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This chapter is from the book

This chapter is from the book

DOM Core Level I

The DOM is broken into two parts. The first is the DOM Core Level I. As the name implies, the DOM Core Level I is a core or basic set of interfaces and objects that are required to provide a complete platform upon which other features can be added or layered. Only those features needed to manipulate XML documents at their most basic level are required. Support for additional functionality, such as Cascading Style Sheets (CSS) and events, is not part of the DOM Core.

Documents, Elements, and Nodes

The DOM Core Level I covers three main areas—Documents, Elements, and Nodes. Each of these three interfaces represents objects at a different level in the XML hierarchy. Figure 3.1 shows graphically the parent/child relationship between these DOM objects.

Figure 3.1Figure 3.1. Parent/child relationships in the DOM.


In addition to XML, the DOM also supports modeling HTML 4.0 and greater documents. While our primary focus is handling XML, much of the DOM Core functionality applies equally well to HTML with the exception of those areas that specifically target XML such as entities, notations, and the like.


Java developers will find an interesting twist in DOM API, specifically that everything is a node. In reality, what this means is that the DOM API is really two separate APIs—one hierarchical and one flat. A developer could use nothing but the methods provided on the Node object and never, well, almost never, use any other interface. This flat model is designed to eliminate the need for cast operations that are typically costly in languages such as Java. For those more inclined to use traditional inheritance-based hierarchies, the DOM provides one of those as well. Developers can use either API or intermix the two as needs dictate.

Table 3.1 shows the complete node types and their underlying values as defined by org.w3c.dom.Node.

Table Node Types

Constant Value

If we examine a tree, we see that a typical tree has a root, a number of branches, and sub-branches, with each ending in a leaf (except the root is normally drawn at the top!). A XML Document or its DOM representation is no different with the Document interface representing the root, elements representing the branches and sub-branches, and the Nodes representing the leaves.

Listing 3.1 shows the DTD of a simple catalog representing books that might be used by a publisher. The catalog has a header (0 or 1), a trailer (0 or 1), and any number of entries (0 or more). The catalog element is the root, with catheader, cattrailer, and some number of elements representing entries in the catalog. Figure 3.2 shows the logical tree that represents a catalog with only a header entry. In reality, things are slightly more complicated than Figure 3.2 suggests. Conceptually, there is a Document object, which represents the root, and its one child node, representing the catheader element, which is represented by a leaf node. In actuality, the header node also has a child—a text node—and that text node has a number of children, one for each character. From a programming standpoint, the text node is a node, and the header node is an Element.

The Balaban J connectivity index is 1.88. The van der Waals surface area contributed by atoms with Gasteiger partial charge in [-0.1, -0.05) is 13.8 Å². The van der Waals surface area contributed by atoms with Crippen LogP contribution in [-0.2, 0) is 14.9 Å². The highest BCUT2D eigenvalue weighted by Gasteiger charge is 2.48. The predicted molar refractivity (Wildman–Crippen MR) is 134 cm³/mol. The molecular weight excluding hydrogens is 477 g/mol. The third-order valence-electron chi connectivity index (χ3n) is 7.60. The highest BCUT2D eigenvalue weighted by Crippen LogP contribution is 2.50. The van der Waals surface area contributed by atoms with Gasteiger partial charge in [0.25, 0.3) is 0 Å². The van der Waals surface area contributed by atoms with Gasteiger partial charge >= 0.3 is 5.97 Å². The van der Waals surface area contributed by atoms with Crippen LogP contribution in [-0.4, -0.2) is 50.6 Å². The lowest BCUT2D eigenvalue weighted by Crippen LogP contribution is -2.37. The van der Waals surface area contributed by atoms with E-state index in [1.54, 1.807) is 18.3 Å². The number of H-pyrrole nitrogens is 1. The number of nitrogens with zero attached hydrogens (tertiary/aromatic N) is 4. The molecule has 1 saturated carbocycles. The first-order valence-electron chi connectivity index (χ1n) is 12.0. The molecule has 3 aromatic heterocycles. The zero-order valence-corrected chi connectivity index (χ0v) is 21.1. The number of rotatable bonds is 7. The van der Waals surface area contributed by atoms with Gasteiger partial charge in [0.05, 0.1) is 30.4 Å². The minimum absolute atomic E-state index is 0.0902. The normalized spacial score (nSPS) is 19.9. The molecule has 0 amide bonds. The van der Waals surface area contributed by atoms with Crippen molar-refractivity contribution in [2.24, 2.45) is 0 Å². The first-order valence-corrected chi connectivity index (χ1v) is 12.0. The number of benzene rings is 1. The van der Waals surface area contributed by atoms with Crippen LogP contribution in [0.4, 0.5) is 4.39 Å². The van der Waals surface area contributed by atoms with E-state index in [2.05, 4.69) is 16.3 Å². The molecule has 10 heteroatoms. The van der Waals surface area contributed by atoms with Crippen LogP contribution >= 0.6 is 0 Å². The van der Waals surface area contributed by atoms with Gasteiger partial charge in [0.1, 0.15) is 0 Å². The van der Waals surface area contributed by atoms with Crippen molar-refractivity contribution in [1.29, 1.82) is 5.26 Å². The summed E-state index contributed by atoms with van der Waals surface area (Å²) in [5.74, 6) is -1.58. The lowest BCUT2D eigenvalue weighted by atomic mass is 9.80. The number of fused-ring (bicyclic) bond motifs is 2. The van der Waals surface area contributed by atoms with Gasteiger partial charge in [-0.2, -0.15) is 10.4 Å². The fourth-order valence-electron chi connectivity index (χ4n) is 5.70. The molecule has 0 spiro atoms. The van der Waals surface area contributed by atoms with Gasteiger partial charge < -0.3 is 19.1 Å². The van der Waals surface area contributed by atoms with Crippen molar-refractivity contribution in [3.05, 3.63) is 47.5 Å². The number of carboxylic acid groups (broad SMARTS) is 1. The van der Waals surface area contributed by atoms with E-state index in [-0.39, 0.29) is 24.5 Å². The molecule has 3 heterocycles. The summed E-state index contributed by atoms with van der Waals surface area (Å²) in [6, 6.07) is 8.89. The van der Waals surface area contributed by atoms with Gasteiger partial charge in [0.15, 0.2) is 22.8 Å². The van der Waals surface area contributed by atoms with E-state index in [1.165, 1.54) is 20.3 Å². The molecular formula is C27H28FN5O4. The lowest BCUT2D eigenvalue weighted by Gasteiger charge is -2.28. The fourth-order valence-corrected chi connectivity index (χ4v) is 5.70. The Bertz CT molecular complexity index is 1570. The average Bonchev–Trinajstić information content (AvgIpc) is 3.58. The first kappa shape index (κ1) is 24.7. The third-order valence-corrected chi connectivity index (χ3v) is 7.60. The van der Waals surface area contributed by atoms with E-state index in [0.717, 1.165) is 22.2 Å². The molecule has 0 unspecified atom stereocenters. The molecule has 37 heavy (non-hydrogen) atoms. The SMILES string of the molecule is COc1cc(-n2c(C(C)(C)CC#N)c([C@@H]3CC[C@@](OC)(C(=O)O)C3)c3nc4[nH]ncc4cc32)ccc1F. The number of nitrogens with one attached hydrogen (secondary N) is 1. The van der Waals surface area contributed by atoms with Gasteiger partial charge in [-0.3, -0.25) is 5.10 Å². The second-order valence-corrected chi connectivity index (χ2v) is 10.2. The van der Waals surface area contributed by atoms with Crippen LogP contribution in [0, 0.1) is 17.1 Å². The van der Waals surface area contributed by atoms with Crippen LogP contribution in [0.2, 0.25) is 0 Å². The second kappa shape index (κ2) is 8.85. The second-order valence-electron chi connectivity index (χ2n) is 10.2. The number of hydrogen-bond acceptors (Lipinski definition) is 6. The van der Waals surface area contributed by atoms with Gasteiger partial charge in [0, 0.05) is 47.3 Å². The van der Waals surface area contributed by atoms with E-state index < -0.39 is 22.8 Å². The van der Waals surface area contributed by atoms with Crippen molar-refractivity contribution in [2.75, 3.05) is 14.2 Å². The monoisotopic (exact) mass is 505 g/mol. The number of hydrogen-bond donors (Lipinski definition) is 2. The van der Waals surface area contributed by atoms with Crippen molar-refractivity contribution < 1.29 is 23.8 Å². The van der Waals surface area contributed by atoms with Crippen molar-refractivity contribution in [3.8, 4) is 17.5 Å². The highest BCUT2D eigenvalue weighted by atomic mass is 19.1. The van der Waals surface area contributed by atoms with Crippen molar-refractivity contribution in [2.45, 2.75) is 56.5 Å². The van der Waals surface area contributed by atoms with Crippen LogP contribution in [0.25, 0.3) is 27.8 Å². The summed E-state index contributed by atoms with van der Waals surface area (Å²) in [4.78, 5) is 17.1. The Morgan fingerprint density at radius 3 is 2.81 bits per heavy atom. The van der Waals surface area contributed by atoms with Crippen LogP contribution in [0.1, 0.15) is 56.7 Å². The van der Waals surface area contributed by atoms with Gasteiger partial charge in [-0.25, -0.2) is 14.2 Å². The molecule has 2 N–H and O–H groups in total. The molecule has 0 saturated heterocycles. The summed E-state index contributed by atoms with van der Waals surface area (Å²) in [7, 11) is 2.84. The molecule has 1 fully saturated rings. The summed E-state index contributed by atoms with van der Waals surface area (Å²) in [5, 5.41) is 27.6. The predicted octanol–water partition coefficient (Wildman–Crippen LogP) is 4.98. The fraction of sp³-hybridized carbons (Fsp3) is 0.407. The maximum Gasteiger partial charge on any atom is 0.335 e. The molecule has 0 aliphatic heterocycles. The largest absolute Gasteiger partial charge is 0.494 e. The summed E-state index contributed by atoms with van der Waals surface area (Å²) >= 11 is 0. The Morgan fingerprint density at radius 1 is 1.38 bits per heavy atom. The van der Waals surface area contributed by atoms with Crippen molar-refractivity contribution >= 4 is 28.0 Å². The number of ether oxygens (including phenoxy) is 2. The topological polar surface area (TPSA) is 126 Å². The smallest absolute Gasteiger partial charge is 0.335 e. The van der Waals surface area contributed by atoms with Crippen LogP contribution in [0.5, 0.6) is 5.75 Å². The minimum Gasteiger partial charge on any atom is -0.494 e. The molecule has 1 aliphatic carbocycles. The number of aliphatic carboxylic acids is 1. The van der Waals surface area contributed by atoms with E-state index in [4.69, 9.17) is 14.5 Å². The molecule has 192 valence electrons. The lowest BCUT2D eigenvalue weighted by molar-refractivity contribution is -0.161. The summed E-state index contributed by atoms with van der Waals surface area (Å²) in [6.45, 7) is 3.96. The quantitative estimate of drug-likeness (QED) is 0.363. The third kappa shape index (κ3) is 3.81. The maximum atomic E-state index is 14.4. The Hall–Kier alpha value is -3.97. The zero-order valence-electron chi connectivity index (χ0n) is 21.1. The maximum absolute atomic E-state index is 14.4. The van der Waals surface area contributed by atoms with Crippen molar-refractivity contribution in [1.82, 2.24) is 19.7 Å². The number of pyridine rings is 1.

Figure 3.2Figure 3.2. Catalog with only a header entry.

Listing 3.1 DTD of Book Catalog Markup Language

 1: <!-- Book Catalog Markup Language Document Type Definition -->
 2: <!ELEMENT catalog (catheader,entry*,cattrailer)>
 3: <!ELEMENT catheader (#PCDATA)>
 4: <!ELEMENT cattrailer (#PCDATA)>
 5: <!ELEMENT entry (title, author+, publisher,price+, isbn)>
 6: <!ELEMENT title (#PCDATA)>
 7: <!ELEMENT author (#PCDATA)>
 8: <!ELEMENT publisher (#PCDATA)>
 9: <!ELEMENT price (#PCDATA)>
10: <!ATTLIST price
12: discount (retail|wholesale|other) "retail">
13: <!ELEMENT isbn (#PCDATA)>
14: <!ENTITY AuthorName "Albert J. Saganich Jr">
15: <!ENTITY PublisherInfo "MCP">

As we add information to our XML document, the DOM representation changes accordingly. Adding a cattrailer item results in a tree similar to Figure 3.3.

Figure 3.3Figure 3.3. Catalog with header and trailer.

If we continue to add elements to our catalog, it eventually results in a tree that looks similar to Figure 3.4. Note that we have also shown all the unexpected children of our leaf nodes for completeness. As we previously mentioned, one would expect that each leaf, for example the cattrailer element, would be represented as the type text. The leaf would then have an appropriate name and contain the value specified in the XML document. However, this is not the case. Each element results in an accompanying element in the DOM tree with the underlying data represented as a child item. If we examine this for a moment, it makes perfect sense. The element itself is not the data but rather the description of the data. Elements often have other information as well, such as attributes, all of which helps us to understand why the DOM tree is as it is.

Figure 3.4Figure 3.4. Catalog with header, trailer, and entry elements.

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